Emergent Design Patterns for Productive Chaos
[image_3_small_right] Over on the periphery of this productive chaos sit Leif and Andy, the latter with blue-tipped hair, mildly shaven on the sides, the former in flannel with descending bangs and an understated beard. They are O.G.s, I am told, bearing institutional wisdom, and worth chatting up.
I meander up and ask for some insight on the origin of Noisebridge, and their thoughts on the secret sauce that makes it all come together.
“I mean, seriously,” I say, more than a little dazzled, “this all seems to be working really well.”
“It’s a disaster,” Andy replies happily, rocking back in his seat. “A complete disaster.”
Inspired by German hackerspaces like Austria’s Metalab, the nascent Noisebridgers began to kick around ideas for a space in 2006. It quickly took on a life of its own.
In 2007, a troupe of them flew to Europe for the hacker-spawned Chaos Computer Convention. They attended an English-language panel on hackerspaces, took notes, made connections, and returned home inspired.
“We came back from that very energized,” Andy says. “We started having regular meetings, and we still do.”
“That was one of the design patterns,” he says. “Every day sucks. It doesn’t matter what day you pick, some people won’t be able to make it, so just do it on Tuesday. I believe we’ve had a meeting every Tuesday since then. I’ve certainly not been to all of them.”
“I only started attending after these guys had been talking about it for a year,” Leif adds. “It didn’t seem like a practical plan, it hadn’t worked so many times in the past, why would it work this time?” He offers an understated smile, stating, “I was really, pleasantly surprised at how wrong my cynicism was.”
Therein lies Noisebridge’s beating heart: Working together for the sheer joy of it, making personal commitments to the well-being of the community, not getting in each others’ way, and being excellent to each other.
This plays out in a variety of ways:
- Fundraising: Count on each other. When the early group leapt into renting their first space, they raised $10,000 in 48 hours from previous member pledges, and anyone else who happened to be in the room at the time. The pattern repeated itself years later, when it was time to move to a bigger space, raising $10,000 in one night.
- Always Share Everything, with a vital sense of mutual responsibly. If you want to use the laser cutter, or the scanning electron microscope, or the electroencephalogram, you can. You don’t have to be trained, certified, put down a deposit or ask permission. Don’t know how? Ask someone. But if you break it, you fix it.
- Avoid Unwieldy Grand Schemes: “Perhaps the most urgent precept was, ‘Don’t solve problems we don’t have,'” says Andy. “Don’t try to solve the bigger problem, don’t set up vast rule sets…if you have a problem, solve that problem, move on and do something awesome.” If the problem happens again, refer to precedent, dig into the wiki, but deal with what’s in front of you.
- [image_5_small_right]Access and Engagement: Remain 100% open to everyone and everything. Anyone can walk into Noisebridge at any time, sit down, and starting doing something. People will be interested. If it proves disruptive, social pressure will come into play. The Noisebridge wiki, a mammoth website running “at least thousands of pages,” notes Andy, is similarly open. Anyone in the world can edit or add to it at any time.
- Radical Inclusiveness: As Leif says, “That is not always the easiest route to go. But in our case the benefits have definitely been worth the cost in time and in human interaction…keeping the door open is our secret to success. You can ring the doorbell at any hour and probably there will be people there who will let you in.”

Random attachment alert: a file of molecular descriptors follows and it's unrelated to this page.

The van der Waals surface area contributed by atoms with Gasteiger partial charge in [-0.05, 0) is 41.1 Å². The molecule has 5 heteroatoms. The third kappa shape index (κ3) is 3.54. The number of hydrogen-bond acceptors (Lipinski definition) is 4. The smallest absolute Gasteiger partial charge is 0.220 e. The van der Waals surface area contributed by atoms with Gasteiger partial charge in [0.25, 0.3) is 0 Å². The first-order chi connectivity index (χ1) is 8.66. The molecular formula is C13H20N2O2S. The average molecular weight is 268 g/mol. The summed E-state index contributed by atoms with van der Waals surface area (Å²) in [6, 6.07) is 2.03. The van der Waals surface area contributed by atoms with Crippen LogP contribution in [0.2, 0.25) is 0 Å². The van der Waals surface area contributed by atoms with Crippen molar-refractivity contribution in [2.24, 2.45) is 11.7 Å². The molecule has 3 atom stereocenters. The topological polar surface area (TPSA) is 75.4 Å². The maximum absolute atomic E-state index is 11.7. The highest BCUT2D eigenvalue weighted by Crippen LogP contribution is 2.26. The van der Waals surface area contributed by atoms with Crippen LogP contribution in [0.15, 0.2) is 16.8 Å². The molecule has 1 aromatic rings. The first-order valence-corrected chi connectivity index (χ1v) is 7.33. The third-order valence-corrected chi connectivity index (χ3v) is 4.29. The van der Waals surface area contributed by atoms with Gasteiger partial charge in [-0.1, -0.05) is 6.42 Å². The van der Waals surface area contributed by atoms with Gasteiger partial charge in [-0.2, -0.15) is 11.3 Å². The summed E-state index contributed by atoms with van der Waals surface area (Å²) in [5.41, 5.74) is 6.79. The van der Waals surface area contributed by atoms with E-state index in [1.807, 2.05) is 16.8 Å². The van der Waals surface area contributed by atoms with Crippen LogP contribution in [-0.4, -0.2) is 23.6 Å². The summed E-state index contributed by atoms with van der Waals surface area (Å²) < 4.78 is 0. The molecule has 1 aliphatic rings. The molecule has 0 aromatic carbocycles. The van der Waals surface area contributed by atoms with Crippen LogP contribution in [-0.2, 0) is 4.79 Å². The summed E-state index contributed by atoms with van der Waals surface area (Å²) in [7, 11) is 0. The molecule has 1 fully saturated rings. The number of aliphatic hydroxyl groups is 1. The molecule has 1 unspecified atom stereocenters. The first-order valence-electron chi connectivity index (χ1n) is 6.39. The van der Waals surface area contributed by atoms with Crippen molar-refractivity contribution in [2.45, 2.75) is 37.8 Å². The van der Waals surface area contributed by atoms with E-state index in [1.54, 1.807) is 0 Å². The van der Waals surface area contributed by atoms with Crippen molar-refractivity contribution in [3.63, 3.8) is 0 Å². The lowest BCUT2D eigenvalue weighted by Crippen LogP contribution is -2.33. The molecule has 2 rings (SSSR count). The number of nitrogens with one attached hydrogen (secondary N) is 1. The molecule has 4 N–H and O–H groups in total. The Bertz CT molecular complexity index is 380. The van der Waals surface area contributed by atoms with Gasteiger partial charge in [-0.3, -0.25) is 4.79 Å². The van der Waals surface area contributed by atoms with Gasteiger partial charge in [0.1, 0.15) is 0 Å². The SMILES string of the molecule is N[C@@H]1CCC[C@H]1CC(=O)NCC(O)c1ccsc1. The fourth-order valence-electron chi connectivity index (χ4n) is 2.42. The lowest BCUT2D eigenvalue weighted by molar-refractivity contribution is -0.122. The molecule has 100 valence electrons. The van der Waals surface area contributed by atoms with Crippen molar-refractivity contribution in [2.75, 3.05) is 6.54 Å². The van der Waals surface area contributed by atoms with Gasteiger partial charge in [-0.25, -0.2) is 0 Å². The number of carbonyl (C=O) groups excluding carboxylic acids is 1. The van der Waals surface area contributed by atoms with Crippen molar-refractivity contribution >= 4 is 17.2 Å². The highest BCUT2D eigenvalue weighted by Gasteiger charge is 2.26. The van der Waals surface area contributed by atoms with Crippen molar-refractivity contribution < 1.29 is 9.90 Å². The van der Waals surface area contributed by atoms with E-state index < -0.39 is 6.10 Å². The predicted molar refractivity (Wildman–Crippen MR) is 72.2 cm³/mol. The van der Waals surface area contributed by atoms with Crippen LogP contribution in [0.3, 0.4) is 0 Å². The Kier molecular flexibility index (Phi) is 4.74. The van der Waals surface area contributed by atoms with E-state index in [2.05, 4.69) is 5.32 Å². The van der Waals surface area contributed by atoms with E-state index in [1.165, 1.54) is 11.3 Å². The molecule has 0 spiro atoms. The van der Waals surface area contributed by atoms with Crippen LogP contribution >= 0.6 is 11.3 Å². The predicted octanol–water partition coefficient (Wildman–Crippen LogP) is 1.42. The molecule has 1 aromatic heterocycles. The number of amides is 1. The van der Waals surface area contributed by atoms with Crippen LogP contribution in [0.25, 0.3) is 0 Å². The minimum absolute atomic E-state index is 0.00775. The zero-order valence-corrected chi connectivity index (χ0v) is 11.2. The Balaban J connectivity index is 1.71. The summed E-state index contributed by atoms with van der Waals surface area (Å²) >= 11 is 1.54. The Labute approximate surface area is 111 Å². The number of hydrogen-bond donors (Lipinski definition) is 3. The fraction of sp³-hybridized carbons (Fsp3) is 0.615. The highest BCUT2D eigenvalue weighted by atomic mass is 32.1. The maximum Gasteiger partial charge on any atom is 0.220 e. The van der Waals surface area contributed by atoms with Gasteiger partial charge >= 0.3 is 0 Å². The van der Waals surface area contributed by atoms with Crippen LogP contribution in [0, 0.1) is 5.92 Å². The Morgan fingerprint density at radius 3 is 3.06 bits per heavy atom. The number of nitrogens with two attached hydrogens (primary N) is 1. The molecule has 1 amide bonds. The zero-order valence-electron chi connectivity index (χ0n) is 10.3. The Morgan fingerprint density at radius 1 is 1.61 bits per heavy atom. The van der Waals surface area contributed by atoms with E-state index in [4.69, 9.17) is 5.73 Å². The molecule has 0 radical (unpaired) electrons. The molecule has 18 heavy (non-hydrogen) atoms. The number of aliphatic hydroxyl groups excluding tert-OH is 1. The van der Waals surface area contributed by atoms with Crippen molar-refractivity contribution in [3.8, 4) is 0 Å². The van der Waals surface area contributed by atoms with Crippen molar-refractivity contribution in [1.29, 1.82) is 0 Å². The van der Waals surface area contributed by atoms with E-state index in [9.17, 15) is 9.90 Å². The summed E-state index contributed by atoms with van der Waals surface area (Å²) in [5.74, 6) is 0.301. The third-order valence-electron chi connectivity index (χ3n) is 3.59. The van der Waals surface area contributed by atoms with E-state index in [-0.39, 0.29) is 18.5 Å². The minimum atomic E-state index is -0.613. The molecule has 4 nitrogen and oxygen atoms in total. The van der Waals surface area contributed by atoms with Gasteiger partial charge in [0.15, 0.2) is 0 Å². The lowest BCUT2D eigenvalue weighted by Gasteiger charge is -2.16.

- Dealing With Conflict: It’s inevitable. “We unfortunately have banned somebody before,” Leif says, “but not without a lot of discussion.” It was not an easy choice, in a culture where the mutual goal of interpersonal excellence tends to trump individual ego. Even the sole benefit of membership, to block consensus, is “a last resort,” he says. “People talk independently and work things out.”
[image_4_small_right]”It really works just like that?” I ask.
Andy and Leif nod.
“And I could just show up, bring some gear, and start doing things? No money down, no membership card?”
“Like, I could come to one of your membership meetings and say ‘I have an uncle in Sonoma, and he has an old die-cut press in the barn. I notice there’s an open corner over there — does anyone have a truck who wants to help me move it down here?'”
“Yes,” they say, almost as one, “but you should not donate things to Noisebridge if you are not willing to see it used to make a giant robot.”
Open source, baby!
Nodes in an Organic and Emergent Global Network
Noisebridge is unique, but it’s in good company. Over the last few years, “thousands” of hackerspaces have sprung up worldwide, Andy says, each adapted to local conditions and needs, but sharing a common ethos of openness and participation.
It thrills me utterly. In my most blue-sky moments, I envision a new, radically decentralized circuit for materials fabrication, for industrial and technological productivity, for invention and development, for art and culture. Imagine! A mutual-aid “supply chain” of ideas and expertise unsullied by the excesses, abuses and waste of the traditional capitalist assembly line — such as the suicide- and riot-prone Foxconn factories where laborers work inconceivable hours on smartphone production lines.
[image_6_small_right]Empowering civilians is very much a concern to at least some Noisebridgers, who are developing a local node for the worldwide Tor network — a sophisticated Internet routing system that enables anonymous online communications.
“It’s very much a civic enterprise,” says Andy of the Noisebridge Tor node. “A way for us to enable free speech and circumvention of censorship regimes.”
Like a party on the playa at Burning Man, Noisebridge is endlessly discovering and revealing itself. Like a cluster of Critical Mass bicycles, it’s constantly digressive, flowing through and around traffic jams in search of new routes. You have to see it in action to truly believe it.
It’s worth pondering what it all might become. But don’t get too Big Picture. The magic is in the details: in the perpetually iterative, individualized-yet-collaborative process of doing, inspiring, learning, and making anew.
“I think that Noisebridge is a great example of one group of people making happen the thing that they wanted to see happen,” says Andy. “That can happen for anyone, but it won’t happen the same way.”